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Quantum Computers-The Next Generation
I am reading a book by Neil Turok called “The Universe Within”. It is an interesting book written for the non-technical public describing the history of theoretical physics for the last 100 years, where it began, where it is now and where it is headed.
He describes the discovery of quantum mechanics and how promising it is in the world of theoretical physics as well as other disciplines.
Quantum mechanics is also known as quantum physics, or quantum theory and is a branch of physics that deals with physical phenomena at the atomic level. The word quantum is derived from Latin “quanta” meaning discrete amounts. It is based on observations that some physical quantities can change only in discrete amounts and not in a continuous way.
Turok talks about how quantum mechanics is being used in several different disciplines and how this field of physics is currently being applied to the next generation of computers. These will be called quantum computers and if you think today’s computers are fast, you “ain’t seen nothin’ yet!”.
Moore’s Law and Its LimitThis amazing law was postulated in 1965 by Intel co-founder Gordon Moore and still applies today. He noticed a pattern in computer processing technology. Today’s computers are silicon chip based and the reason they have increased in power while decreasing in size is due to Moore’s Law which states the number of transistors that can fit on a microprocessor chip doubles every 18 months. This law is best illustrated starting with computers in the 1960’s when we had massive mainframe machines like the Burroughs 6700 (the size of our living room-kitchen combined) have been transformed into the sophisticated iPhone in 2012 that fits in your shirt pocket. While Moore’s Law still applies today, it has a limit due to the eventual physical size restriction of the silicon chip. Remarkably, we will not reach this limit for approximately another 10 years.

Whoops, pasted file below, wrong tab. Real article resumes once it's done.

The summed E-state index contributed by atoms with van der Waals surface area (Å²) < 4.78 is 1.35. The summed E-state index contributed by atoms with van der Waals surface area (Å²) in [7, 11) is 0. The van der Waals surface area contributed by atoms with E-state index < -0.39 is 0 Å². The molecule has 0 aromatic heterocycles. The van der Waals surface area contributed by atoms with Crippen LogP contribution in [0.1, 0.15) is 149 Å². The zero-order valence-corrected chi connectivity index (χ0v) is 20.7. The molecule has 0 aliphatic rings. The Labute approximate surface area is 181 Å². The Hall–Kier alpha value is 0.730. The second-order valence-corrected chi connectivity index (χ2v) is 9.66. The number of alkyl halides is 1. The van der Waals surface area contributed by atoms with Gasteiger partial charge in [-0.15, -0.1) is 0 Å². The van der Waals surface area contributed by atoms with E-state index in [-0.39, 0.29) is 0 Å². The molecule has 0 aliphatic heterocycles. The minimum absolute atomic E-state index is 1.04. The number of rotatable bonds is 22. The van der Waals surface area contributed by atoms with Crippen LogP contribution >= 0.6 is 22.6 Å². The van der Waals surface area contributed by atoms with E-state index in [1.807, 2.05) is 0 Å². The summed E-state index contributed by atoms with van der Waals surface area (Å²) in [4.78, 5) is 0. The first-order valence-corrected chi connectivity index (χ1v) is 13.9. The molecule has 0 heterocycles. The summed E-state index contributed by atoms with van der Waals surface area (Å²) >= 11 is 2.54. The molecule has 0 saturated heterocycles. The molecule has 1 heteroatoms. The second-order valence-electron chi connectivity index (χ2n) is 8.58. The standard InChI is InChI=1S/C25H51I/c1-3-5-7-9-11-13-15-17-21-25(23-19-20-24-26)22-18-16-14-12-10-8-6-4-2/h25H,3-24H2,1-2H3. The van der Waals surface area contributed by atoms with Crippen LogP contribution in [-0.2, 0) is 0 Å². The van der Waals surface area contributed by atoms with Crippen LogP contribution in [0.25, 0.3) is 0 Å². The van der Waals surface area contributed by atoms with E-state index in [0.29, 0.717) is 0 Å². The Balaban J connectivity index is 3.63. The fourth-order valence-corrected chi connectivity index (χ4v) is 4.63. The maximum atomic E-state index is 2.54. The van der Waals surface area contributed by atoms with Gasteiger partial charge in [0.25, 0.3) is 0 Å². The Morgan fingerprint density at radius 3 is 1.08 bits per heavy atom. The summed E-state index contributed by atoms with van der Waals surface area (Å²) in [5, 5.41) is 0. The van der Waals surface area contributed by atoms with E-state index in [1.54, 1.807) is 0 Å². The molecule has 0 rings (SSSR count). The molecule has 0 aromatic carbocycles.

When this limit is reached, the next generation of computation could be dominated by quantum computers. While existing computers work with ever decreasing size circuits on microchips, quantum computers will employ molecules and atoms to store information and perform calculations, and that is not all.
Quantum Computers Harness the Power of Quantum PhysicsPutting to work the power of quantum mechanics, quantum computers will be able to do certain calculations significantly faster than any of our present-day supercomputers. Our existing supercomputers are lightning fast, but they still perform calculations in sequence, one at a time. Quantum computers will have the ability to store and process data that is in more than one state at the same time, therefore they will be capable of performing numerous calculations in parallel or SIMULTANEOUSLY.
Their power lies in how they store information and access it. Today’s computers use binary code to store information, so all data is converted to 0s and 1s. Quantum computers would be able to store data using 0 and 1 as well as all fractions in between! For more information on quantum computers and quantum mechanics check out this article.
As you can imagine, performance of many calculations simultaneously has tremendous potential in numerous applications, including those required in factoring large numbers. You see, large numbers are used for encoding secret information and are used for security protection online.
For example, Turok indicates that if you write down a 400 digit number, then used one of today’s supercomputers to factor that number to its prime numbers, it would take longer than 13.8 Billion years (age of the universe). Quantum computers on the other hand, would be so fast and capable of such complex calculations simultaneously, that same task would be done in a flash!
However, a functioning quantum computer is still many years away due to the numerous problems with such sensitive machines. Among others, they are easily disrupted by interference of almost any kind, like loud noise, vibrations etc. as Dr. Michio Kaku states in this video.
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Although there are numerous problems, the researchers at IBM continue to press on and venture into the atomic realm of the quantum world for the next generation computer. If they succeed, the jump in computing power will be so astronomical it will drastically change life as we know it!
The rest of Neil Turok’s book is also fascinating and I would recommend it for anyone non-technical who is interested in the history and advancement of physics. It is truly a must-read. Neil Turok is one of the world’s leading theoretical physicists and was a professor of physics at Princeton as well as Chair of Mathematical Physics at Cambridge. Professor Turok is currently the Director of the Perimeter Institute for Theoretical Physics at the University of Waterloo, in Waterloo Ontario.
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